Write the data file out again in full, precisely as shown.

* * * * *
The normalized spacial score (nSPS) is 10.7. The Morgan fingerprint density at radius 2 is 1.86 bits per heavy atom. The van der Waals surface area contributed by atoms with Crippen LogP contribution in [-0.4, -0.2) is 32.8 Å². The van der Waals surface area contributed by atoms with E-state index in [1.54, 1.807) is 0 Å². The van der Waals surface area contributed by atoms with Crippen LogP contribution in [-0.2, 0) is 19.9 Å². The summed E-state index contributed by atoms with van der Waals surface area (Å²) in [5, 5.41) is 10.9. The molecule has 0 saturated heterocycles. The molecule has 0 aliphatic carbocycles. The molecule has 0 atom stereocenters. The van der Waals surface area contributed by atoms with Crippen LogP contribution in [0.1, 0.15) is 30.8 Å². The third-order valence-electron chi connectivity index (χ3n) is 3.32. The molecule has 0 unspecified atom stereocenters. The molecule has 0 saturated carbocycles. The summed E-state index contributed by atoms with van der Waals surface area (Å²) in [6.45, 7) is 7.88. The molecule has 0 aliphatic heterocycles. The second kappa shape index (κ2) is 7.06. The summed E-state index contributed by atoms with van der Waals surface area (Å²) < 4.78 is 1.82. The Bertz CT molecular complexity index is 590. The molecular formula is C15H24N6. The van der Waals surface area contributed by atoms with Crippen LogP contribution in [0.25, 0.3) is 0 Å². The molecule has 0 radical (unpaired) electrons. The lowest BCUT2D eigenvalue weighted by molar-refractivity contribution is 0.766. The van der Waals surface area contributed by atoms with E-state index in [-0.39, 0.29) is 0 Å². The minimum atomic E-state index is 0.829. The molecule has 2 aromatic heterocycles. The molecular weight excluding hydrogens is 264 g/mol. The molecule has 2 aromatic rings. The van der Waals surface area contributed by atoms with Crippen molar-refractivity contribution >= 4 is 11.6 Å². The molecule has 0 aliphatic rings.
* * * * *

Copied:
The normalized spacial score (nSPS) is 10.7. The Morgan fingerprint density at radius 2 is 1.86 bits per heavy atom. The van der Waals surface area contributed by atoms with Crippen LogP contribution in [-0.4, -0.2) is 32.8 Å². The van der Waals surface area contributed by atoms with E-state index in [1.54, 1.807) is 0 Å². The van der Waals surface area contributed by atoms with Crippen LogP contribution in [-0.2, 0) is 19.9 Å². The summed E-state index contributed by atoms with van der Waals surface area (Å²) in [5, 5.41) is 10.9. The molecule has 0 saturated heterocycles. The molecule has 0 aliphatic carbocycles. The molecule has 0 atom stereocenters. The van der Waals surface area contributed by atoms with Crippen LogP contribution in [0.1, 0.15) is 30.8 Å². The third-order valence-electron chi connectivity index (χ3n) is 3.32. The molecule has 0 unspecified atom stereocenters. The molecule has 0 saturated carbocycles. The summed E-state index contributed by atoms with van der Waals surface area (Å²) in [6.45, 7) is 7.88. The molecule has 0 aliphatic heterocycles. The second kappa shape index (κ2) is 7.06. The summed E-state index contributed by atoms with van der Waals surface area (Å²) < 4.78 is 1.82. The Bertz CT molecular complexity index is 590. The molecular formula is C15H24N6. The van der Waals surface area contributed by atoms with Crippen LogP contribution in [0.25, 0.3) is 0 Å². The molecule has 0 radical (unpaired) electrons. The lowest BCUT2D eigenvalue weighted by molar-refractivity contribution is 0.766. The van der Waals surface area contributed by atoms with E-state index in [-0.39, 0.29) is 0 Å². The minimum atomic E-state index is 0.829. The molecule has 2 aromatic heterocycles. The molecular weight excluding hydrogens is 264 g/mol. The molecule has 2 aromatic rings. The van der Waals surface area contributed by atoms with Crippen molar-refractivity contribution >= 4 is 11.6 Å². The molecule has 0 aliphatic rings.